Ironic use of music in Samson and Deliah
This clip from the film Samson and Delilah (Warwick Thornton, 2009) demonstrates the multi-dimensional and often ironic power of music in film.
The lyrics ‘Every day is a-gonna be a sunshiny day’ from Charley Pride's country music classic 'A Sunshiny Day' (1972) ironically contradict the dire but seemingly perpetual situation the film’s central character Samson (played by Rowan McNamara) finds himself in.
As Samson awakes he begins to wave his hand up and down as though holding a drumstick, keeping rhythm with the song. This drumming gesture sets up a web of rhythmic, temporal and cyclic patterns that recur throughout the film and directly relate to the film’s central themes.
After Samson rises from his bed the soundtrack cleverly shifts perspective and functions as Samson’s aurally subjective impression of the events taking place.
When Samson walks outside, he finds his brother’s band jamming on the porch. Although we can see the band members, we cannot hear their music – ‘Sunshiny Day’ still reigns supreme. Samson reaches for an electric guitar resting on an amplifier, a wall of feedback noise ensues and Samson screams ‘Yeah!’. He jumps up and strums the guitar and ‘Sunshiny Day’ miraculously attenuates to near silence.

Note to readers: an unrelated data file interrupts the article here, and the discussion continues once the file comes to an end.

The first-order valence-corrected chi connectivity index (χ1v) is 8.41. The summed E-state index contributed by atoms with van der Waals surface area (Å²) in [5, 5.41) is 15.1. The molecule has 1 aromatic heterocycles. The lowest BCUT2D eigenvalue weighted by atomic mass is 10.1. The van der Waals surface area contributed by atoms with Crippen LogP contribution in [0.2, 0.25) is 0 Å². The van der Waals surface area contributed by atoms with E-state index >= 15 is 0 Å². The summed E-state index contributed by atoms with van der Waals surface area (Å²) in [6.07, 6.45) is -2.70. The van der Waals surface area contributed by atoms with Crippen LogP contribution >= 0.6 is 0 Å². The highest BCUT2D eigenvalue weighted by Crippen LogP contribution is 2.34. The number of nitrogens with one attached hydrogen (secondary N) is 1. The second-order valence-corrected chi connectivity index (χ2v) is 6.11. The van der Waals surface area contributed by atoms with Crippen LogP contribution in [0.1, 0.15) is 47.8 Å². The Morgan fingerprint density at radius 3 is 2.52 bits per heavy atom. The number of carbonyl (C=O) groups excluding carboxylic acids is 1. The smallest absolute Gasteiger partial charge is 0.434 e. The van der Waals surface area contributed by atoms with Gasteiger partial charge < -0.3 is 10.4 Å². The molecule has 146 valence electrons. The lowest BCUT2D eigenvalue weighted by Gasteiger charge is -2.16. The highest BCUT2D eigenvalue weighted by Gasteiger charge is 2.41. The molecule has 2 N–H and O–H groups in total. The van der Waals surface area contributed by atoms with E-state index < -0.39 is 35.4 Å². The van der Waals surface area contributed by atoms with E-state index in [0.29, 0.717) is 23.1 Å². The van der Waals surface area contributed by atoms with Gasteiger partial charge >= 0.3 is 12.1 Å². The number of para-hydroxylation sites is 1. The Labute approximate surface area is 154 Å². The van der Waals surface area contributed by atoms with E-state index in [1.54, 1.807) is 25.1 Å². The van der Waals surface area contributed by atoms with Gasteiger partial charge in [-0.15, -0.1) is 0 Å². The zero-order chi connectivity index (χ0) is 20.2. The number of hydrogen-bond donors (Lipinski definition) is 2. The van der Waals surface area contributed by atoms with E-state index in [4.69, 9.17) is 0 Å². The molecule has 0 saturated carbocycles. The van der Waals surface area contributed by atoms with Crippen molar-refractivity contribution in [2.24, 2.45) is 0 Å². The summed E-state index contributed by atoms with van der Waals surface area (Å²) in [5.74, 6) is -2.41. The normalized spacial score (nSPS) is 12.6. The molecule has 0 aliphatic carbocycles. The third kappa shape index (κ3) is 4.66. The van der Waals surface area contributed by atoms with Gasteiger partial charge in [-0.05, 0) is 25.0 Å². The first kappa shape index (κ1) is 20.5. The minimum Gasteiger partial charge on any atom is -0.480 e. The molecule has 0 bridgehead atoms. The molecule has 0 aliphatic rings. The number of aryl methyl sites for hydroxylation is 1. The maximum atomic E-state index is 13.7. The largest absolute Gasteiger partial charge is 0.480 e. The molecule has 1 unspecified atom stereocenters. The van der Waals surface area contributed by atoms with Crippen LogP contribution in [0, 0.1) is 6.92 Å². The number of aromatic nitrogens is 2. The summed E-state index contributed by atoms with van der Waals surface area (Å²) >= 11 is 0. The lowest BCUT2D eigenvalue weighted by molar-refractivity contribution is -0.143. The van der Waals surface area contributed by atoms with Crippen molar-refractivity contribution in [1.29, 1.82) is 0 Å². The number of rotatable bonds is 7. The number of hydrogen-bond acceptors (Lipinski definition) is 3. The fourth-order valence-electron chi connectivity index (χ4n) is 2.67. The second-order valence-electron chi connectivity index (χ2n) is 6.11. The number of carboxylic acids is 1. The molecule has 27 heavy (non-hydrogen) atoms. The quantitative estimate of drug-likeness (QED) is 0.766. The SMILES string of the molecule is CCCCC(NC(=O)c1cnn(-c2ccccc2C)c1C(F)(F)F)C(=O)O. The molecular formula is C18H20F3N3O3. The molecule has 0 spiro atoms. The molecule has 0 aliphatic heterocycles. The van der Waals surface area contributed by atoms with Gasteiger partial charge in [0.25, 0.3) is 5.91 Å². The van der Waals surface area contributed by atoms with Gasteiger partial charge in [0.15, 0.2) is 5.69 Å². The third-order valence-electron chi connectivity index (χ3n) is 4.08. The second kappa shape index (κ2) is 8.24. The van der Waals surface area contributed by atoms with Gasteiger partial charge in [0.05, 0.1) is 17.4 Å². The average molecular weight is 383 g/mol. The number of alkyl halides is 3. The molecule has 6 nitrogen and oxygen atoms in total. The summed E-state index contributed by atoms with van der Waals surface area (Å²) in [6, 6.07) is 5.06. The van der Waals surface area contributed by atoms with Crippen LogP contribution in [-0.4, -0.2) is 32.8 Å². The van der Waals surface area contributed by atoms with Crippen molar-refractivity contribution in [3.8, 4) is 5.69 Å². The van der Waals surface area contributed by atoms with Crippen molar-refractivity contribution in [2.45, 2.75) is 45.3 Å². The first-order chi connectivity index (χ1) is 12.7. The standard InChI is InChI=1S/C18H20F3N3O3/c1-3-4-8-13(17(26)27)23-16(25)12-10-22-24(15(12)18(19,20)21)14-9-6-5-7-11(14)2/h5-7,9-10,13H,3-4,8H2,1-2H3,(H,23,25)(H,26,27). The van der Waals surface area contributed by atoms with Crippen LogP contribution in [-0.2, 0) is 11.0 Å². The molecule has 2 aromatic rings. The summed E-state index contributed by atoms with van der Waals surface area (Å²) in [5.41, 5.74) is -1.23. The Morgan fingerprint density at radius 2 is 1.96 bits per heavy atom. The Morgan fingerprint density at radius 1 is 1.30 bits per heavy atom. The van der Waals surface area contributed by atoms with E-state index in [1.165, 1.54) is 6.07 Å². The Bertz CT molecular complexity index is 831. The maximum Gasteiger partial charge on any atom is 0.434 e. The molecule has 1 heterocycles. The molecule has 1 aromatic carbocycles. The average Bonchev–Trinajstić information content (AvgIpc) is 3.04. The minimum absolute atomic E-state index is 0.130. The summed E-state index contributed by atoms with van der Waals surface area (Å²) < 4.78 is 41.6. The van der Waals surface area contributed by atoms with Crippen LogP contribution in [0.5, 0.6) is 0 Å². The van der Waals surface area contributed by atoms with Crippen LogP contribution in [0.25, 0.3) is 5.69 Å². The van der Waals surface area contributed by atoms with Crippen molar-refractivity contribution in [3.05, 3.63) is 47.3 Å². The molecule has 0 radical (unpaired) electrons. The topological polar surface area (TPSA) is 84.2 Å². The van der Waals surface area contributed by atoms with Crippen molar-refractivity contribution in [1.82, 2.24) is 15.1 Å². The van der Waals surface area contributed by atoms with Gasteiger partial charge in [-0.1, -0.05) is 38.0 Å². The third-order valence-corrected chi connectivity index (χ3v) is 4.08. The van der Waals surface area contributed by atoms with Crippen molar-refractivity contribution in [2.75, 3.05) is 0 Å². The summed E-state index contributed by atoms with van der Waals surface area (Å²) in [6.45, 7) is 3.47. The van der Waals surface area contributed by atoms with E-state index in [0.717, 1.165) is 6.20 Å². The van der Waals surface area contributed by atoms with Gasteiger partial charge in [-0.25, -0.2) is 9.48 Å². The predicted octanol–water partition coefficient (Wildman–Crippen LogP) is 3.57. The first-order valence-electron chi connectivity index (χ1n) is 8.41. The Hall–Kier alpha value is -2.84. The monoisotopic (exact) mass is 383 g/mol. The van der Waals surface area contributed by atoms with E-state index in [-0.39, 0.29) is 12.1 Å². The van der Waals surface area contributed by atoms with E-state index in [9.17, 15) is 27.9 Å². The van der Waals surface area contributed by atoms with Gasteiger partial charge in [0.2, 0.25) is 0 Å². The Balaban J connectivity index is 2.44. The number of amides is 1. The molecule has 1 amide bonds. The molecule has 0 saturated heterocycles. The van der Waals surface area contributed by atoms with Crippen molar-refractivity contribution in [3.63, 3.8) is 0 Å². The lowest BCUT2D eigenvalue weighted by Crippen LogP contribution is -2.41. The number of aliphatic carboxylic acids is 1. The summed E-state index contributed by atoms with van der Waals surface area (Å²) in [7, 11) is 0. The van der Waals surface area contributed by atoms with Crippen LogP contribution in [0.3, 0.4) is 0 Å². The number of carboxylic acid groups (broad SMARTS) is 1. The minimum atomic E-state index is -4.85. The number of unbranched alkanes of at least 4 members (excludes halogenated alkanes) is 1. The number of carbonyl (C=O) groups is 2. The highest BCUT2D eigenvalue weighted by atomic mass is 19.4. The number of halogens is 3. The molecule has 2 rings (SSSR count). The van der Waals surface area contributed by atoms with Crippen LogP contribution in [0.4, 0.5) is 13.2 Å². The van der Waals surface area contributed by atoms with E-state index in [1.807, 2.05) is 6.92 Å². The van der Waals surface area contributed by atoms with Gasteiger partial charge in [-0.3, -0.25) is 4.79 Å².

Frustrated by the disturbance, his brother snatches the guitar from him; more feedback occurs and triggers the audibility of the band’s reggae music – a simple repetitive chord progression which occurs throughout the film and symbolises boredom and the monotony felt by characters within the remote outback environment.
These sounds do not realistically coincide with the events taking place on screen but represent Samson’s disoriented and petrol-induced mental disarray.
The shifts during this complex few minutes of sound not only establish the overall mood and tone of the film, but also speak to the story to come. The soundtrack initiates a series of ideas and issues that relate to the film's central themes – and it does all this before the powers of image and dialogue really manifest.